Buster Olney is on vacation this week, and some folks with baseball ties have been filling in as guest columnists. Today: Cincinnati Reds catcher Brayan Pena, who was born and raised in Cuba before leaving his homeland at the age of 17. He has played 11 seasons in the big leagues for four different teams. He has some thoughts on players making the transition from Cuba to Major League Baseball.
Please be patient with us, because we are coming from a totally different system, and we grew up with a lot of oppression and mental torture from our government. I've seen situations in which coaches, the manager or the media didn't understand what the player meant to say, and there have been misunderstandings that have led to trouble.
It's important for us to know that we have 100 percent support from the teams, specifically in dealing with the media, because English is not our first language and this is a big issue for us. If we could communicate more effectively, it would bring us a lot of confidence. This is why it's important for the teams to provide actual translators -- not just teammates or coaches -- who know how to convey thoughts from Spanish to English. This is important for all Latino players, by the way, not just players from Cuba.
I didn't have time to go to school here in the United States because I was bouncing from playing in the summer season here to winter ball, and given the circumstances, I had to learn how to write in English. How? I watched television and used the captions, and I was not shy when I learned to speak with my teammates and coaches. I tell all young players from Cuba (or any other country in which English is not the primary language) that they should learn to speak the new language, and that way nobody will have to translate for them. You can go out and fight your own battles, speak for yourself and express yourself -- and not just in baseball, but in life in general.
Other players in the organization should learn a bit more about what we went through in Cuba, and how difficult it is to leave your country, your family and friends behind for a completely new life. If other players who didn't have that experience understood that better, I think the relationships with players from Cuba would be better, and there would be less drama and misunderstanding.
Major League Baseball and the Major League Baseball Players Association could learn more about the political and sociological situations, to help the players from Cuba. This way, there will be a greater understanding of what we represent here. This is more about us just playing professional baseball; it's bigger than the game, because we represent hopes, dreams and freedom to our people there. With the help of MLB and the MLBPA, the American people could understand us better.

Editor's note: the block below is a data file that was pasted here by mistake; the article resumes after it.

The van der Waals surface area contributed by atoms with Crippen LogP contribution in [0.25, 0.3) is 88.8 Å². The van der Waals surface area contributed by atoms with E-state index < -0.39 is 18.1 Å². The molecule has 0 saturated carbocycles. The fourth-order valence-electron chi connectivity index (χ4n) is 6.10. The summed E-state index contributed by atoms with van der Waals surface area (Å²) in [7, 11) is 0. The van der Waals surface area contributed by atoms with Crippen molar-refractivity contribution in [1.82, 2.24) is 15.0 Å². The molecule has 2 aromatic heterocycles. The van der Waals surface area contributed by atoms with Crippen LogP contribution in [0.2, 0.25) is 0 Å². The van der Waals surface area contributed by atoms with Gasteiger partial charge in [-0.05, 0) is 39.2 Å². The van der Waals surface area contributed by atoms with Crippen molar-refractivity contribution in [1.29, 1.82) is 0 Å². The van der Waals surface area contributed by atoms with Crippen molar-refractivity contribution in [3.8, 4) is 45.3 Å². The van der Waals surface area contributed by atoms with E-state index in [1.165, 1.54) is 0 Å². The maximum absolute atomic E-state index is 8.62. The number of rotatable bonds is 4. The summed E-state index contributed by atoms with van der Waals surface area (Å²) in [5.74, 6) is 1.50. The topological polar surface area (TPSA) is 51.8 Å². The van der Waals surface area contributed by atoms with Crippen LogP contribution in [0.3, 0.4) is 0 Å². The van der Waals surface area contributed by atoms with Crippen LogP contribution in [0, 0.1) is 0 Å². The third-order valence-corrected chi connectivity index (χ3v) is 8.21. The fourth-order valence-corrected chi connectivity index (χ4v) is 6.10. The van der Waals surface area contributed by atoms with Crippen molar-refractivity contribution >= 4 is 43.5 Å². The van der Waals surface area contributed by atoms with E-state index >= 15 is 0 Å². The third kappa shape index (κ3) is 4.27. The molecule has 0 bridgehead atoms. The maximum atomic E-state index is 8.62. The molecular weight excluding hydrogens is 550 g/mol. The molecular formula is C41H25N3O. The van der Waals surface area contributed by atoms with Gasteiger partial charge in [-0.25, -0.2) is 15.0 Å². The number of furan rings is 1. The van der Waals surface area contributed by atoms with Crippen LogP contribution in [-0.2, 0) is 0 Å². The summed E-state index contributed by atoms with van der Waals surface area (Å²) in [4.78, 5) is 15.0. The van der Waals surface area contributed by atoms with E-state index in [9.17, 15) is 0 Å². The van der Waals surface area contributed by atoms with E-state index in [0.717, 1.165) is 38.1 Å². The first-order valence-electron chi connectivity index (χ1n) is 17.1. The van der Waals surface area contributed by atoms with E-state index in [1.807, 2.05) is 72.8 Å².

There is no doubt that the language barrier was an enormous role in my early struggles, but the most difficult challenge was coping with the unknown about my family's future in Cuba, the fear for them and what the Cuban government would do to them and their livelihood. My father and mother were teachers, and they both got fired from their jobs out of reprisal after I left, and my heart was broken because I felt so guilty. Yet that really drove me even more to pursue my dream and make it to try and help them, and pay them back for all their support and sacrifice for me and my brothers.
Everybody is different. We all have different backgrounds and struggles, and we take different paths in trying to become successful in the majors.
But for me, America is the best thing that ever happened for me, because it gave me my baseball career, the freedom that I desperately wanted, and most importantly, my family, my wife and my kids. Moving forward, no matter what happens in Cuba, America will always be my home.
What follows is Buster Olney's notes and links portion of the column:
Strike-zone complaints continue
The private griping from hitters about the strike zone this year probably approaches what I remember hearing in the 1990s from batters about the zone called for Greg Maddux and Tom Glavine. The feeling now, as it was then, is that pitchers are getting too much of an east-west zone called, inside and outside.